7. Click Open or hit enter on your keyboard. Your file or folder will upload to Google Drive. It may take a few minutes, depending on how big your upload is.

Alternatively, you can just drag files or folders from a Finder window into the Google Drive window on your browser. In fact, Google Drive just becomes another folder on your Mac, so any time you want to make something available on your Android device, just drag it into the Google Drive folder. Simple as that.

Use another cloud-based service

In the end, connecting your Android device to your Mac via USB doesn't really get the job done. There are manufacturer tools, like Samsung Smart Switch and LG Bridge, but if you don't have a device from either of those manufacturers, then what do you do?

A cloud-based storage service is the easiest way to access files between your Android and your Mac. You can download the apps on your Android device and visit the corresponding websites on your Mac.

We recommend Dropbox, since it's easy to use and you get up to 2GB of cloud storage for free. Like Google Drive, Dropbox acts like just another folder on your Mac, so you can just drag files and folders over as you please and then access them via the Android Dropbox app (opens in new tab).

Use an SD card

Many Android devices come equipped with microSD card slot, which allows you to expand their storage. If you have a regular SD adapter, you can just pop that into your Mac and transfer files to and from the card like you would normally when transferring photos from a camera.

Some Android devices have an "adoptable storage" option, which lets you integrate the SD card as part of the phone's system memory. If you've opted for this, then you can't just remove your SD card at will, so be careful.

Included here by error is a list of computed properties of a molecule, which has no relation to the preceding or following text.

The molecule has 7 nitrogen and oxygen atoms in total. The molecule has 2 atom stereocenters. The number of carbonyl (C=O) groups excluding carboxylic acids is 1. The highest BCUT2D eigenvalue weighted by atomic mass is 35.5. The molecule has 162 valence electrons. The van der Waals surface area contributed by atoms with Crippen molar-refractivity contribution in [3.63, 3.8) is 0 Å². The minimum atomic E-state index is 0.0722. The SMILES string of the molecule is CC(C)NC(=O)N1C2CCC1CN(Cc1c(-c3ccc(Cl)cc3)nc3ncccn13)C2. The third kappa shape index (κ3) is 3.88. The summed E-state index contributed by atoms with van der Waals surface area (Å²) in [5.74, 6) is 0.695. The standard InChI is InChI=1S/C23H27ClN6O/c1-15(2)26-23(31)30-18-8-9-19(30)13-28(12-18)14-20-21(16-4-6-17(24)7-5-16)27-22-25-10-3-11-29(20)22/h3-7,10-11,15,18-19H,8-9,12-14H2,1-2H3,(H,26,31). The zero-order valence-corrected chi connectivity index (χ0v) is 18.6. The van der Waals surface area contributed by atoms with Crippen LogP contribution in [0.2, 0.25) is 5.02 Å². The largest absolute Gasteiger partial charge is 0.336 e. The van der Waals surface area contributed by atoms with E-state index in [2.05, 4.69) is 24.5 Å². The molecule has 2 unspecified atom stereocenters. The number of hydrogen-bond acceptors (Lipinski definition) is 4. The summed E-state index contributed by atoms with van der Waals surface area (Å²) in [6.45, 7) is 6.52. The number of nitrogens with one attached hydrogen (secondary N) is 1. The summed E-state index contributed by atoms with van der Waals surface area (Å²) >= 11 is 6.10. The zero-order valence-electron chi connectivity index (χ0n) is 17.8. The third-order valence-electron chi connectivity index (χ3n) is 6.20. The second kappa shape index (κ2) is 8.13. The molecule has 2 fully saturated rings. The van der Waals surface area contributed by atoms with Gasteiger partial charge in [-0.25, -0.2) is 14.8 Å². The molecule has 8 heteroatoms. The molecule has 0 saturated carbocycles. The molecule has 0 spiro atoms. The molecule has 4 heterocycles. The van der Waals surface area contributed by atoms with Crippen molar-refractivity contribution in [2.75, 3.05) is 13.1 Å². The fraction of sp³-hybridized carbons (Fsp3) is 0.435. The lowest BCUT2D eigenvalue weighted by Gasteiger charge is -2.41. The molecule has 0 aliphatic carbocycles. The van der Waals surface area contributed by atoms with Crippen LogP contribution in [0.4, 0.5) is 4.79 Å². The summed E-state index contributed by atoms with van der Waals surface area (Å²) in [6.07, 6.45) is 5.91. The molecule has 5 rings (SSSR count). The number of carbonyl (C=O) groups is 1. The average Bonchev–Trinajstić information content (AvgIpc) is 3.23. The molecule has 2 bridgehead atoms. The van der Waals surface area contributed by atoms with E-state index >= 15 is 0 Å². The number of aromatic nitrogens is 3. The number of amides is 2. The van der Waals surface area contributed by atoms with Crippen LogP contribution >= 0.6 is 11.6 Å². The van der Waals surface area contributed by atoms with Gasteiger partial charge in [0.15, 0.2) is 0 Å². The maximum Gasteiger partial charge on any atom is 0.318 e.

Can I do anything else with my Android and my Mac?

Not really, no. Since they're not a part of the same ecosystem, there isn't much else a Mac and Android can do together. That being said, if you don't mind the slight hurdle when it comes to file transfer, then there's no reason you shouldn't have an Android phone or tablet and a Mac together.


Sound off in the comments below.

Mick Symons

Mick is a staff writer who's as frugal as they come, so he always does extensive research (much to the exhaustion of his wife) before making a purchase. If it's not worth the price, Mick ain't buying.

  • That being said, if you have a Mac, seriously consider selling your Android phone and getting an iPhone 8 when it launches.
  • Or sell your Mac instead and get a Surface Pro.
  • If you want to use Windows…
  • It's possible to interact with your Android text messages on a Mac, although not through a desktop app. Pushbullet and PulseSMS both send your texts to a web portal. Open a browser, launch the Pulse website or the Pushbullet Chrome extension, and you're set. In addition, there are apps which allow wireless file transfer between a Mac and an Android phone. Doubletwist is the most prevalent example.